To extract the last name in such cases, we need to extract the name from the left. So, we need to use the LEFT function.

The LEFT Function

The LEFT function returns a given number of characters from the left side of the string. Syntax of the function is:

LEFT(text, num_of_characters)

Here,

  • text is the input string that you want to work on
  • num_of_characters is the number of characters you want to extract from the left side of text.

To extract the last name when the names are separated by commas, we use the following formula:

=LEFT(A2,SEARCH(", ",A2)-1)

Let us apply this to our sample list of names:

LEFT function to get the last name

As you can see from the above screenshot, the formula extracted the text before the comma in each cell, which is basically the last name.

Explanation of the Formula

In the above formula, we simply searched for the comma character in the name, found out its position, and extracted all the characters from the start of the name up to the comma.

Let us break down the formula to understand how it works:

  • SEARCH(“, “,A2)

This finds and returns the position of the comma character in the string “Johnson, Ted”. It returns the number 8, since the comma character is at the 8th position in the string (right after the last name).

  • =LEFT(A2,SEARCH(“, “,A2)-1)

This extracts all the characters starting from the left of the string up to one less than the position returned by the SEARCH function. In other words, it returns the first 8 – 1 = 7 characters. This is basically the number of characters in the last name of the string. So the formula returns the last name “Johnson”.

Using Power Query to Extract the Last Name in Excel 

Power Query is a great tool that helps extract and transform data in Excel.

In newer Excel versions, it is available in your Data tab. However, in older versions, you will need to install it as an add-in.

Power Query has a number of amazing data transformation features, which include quickly splitting and/or merging columns. 

Let us see how we can use Power Query to extract the Last Name from a column full names in Excel:

  1. Before applying Power Query to your data, you need to convert it to an Excel table. For this, simply select your data and press the shortcut CTRL+T. Alternatively, you could navigate to Insert->Table.
Click on Table
  1. This opens the Create Table dialog box. Make sure it shows the correct data range (A1:A7 in our case) and click OK.
Check the range for the table
  1. This will convert your data to an Excel Table.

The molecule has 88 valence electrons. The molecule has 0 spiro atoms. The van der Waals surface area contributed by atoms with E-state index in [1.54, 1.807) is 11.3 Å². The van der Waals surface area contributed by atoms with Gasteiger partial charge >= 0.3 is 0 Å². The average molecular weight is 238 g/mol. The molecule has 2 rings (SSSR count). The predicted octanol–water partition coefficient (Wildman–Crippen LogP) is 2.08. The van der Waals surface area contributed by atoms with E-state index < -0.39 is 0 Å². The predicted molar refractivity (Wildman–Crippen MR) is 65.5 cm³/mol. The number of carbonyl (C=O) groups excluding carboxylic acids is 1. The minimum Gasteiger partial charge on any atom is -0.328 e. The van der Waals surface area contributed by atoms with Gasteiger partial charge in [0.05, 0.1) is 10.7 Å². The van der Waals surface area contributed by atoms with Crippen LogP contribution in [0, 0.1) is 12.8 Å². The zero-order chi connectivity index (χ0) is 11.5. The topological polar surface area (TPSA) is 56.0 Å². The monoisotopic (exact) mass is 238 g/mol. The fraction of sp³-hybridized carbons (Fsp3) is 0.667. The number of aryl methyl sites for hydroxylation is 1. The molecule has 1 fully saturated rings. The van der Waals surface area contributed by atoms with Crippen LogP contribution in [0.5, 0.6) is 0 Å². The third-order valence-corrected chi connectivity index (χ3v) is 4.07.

Data has been converted into an Excel table
  1. Now you can apply Power Query to your data. Select any cell in the table.
  2. From the Data tab, click on the ‘From Table’ button (you will find it under the ‘Get and Transform Data’ group).
Click on Data and then From Table
  1. This opens the Power Query Editor.
Power Query Editor opens
  1. Right-click on the column header of the Names column and select Split Column->By Delimiter. Alternatively, you could simply click on Split Column->By Delimiter from the Home tab at the top of the Query Editor window.
Click on Split column by delimiter
  1. This opens the Split Column by Delimiter dialog box. 
Select space as the delimiter
  1. Make sure the Space option is selected as the delimiter and the radio button next to ‘Each occurrence of the delimiter’ is checked.
  2. Click OK. 
  3. Your column should now be split into two parts – one containing the first name and another containing the last name.
Names data has been split based on space
  1. Double click on the column header for the last name and change the column header name to ‘Last Name’.
Rename the column to Last name
  1. You can also remove the first column by right-clicking on the column header and selecting ‘Remove’.
Remove the first name
  1. From the File tab, click on Close & Load.
Click on Close and Load

You should now find a new sheet in your workbook with a table containing your Last Name column. 

Note: If you want to retain the original column containing the full names, then before step 7, select the Add Column tab in the Power Query Editor and select ‘Duplicate Column’. This will create a duplicate of your original column so that you still have the original names in one column while the other one is split into two.

If you’re thinking ‘why bother going through so many steps with the Power Query method, when the other methods are so much simpler’, you have a point.

However, this method is beneficial in the long run, as you can do this once and add it to your power query data cleaning process, so that you don’t have to keep repeating the action for every new worksheet or workbook.

In this tutorial, we showed you four ways to extract the last name in Excel.

We also showed you how to extend these methods to apply them to cases where you have a first, middle, and last name.

We tried to make the tutorial as detailed as we could. So, we hope you found it helpful.